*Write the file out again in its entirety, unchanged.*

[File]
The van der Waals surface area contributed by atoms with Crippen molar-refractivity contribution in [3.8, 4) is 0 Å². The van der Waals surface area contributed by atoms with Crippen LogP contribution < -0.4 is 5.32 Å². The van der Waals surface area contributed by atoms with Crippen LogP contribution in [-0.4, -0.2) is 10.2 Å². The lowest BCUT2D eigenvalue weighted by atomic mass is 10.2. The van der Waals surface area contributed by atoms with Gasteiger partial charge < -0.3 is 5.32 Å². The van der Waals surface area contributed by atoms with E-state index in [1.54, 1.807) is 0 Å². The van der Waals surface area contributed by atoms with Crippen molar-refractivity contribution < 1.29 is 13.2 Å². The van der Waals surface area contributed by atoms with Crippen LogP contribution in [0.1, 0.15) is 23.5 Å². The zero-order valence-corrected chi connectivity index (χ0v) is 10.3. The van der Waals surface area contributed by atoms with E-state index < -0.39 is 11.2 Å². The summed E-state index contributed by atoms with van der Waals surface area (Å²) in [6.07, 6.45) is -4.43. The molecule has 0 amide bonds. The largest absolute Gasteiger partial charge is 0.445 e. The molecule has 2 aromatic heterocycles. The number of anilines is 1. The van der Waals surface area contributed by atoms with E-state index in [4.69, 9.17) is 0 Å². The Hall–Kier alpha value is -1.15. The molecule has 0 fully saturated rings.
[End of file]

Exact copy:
The van der Waals surface area contributed by atoms with Crippen molar-refractivity contribution in [3.8, 4) is 0 Å². The van der Waals surface area contributed by atoms with Crippen LogP contribution < -0.4 is 5.32 Å². The van der Waals surface area contributed by atoms with Crippen LogP contribution in [-0.4, -0.2) is 10.2 Å². The lowest BCUT2D eigenvalue weighted by atomic mass is 10.2. The van der Waals surface area contributed by atoms with Gasteiger partial charge < -0.3 is 5.32 Å². The van der Waals surface area contributed by atoms with E-state index in [1.54, 1.807) is 0 Å². The van der Waals surface area contributed by atoms with Crippen molar-refractivity contribution < 1.29 is 13.2 Å². The van der Waals surface area contributed by atoms with Crippen LogP contribution in [0.1, 0.15) is 23.5 Å². The zero-order valence-corrected chi connectivity index (χ0v) is 10.3. The van der Waals surface area contributed by atoms with E-state index < -0.39 is 11.2 Å². The summed E-state index contributed by atoms with van der Waals surface area (Å²) in [6.07, 6.45) is -4.43. The molecule has 0 amide bonds. The largest absolute Gasteiger partial charge is 0.445 e. The molecule has 2 aromatic heterocycles. The number of anilines is 1. The van der Waals surface area contributed by atoms with E-state index in [4.69, 9.17) is 0 Å². The Hall–Kier alpha value is -1.15. The molecule has 0 fully saturated rings.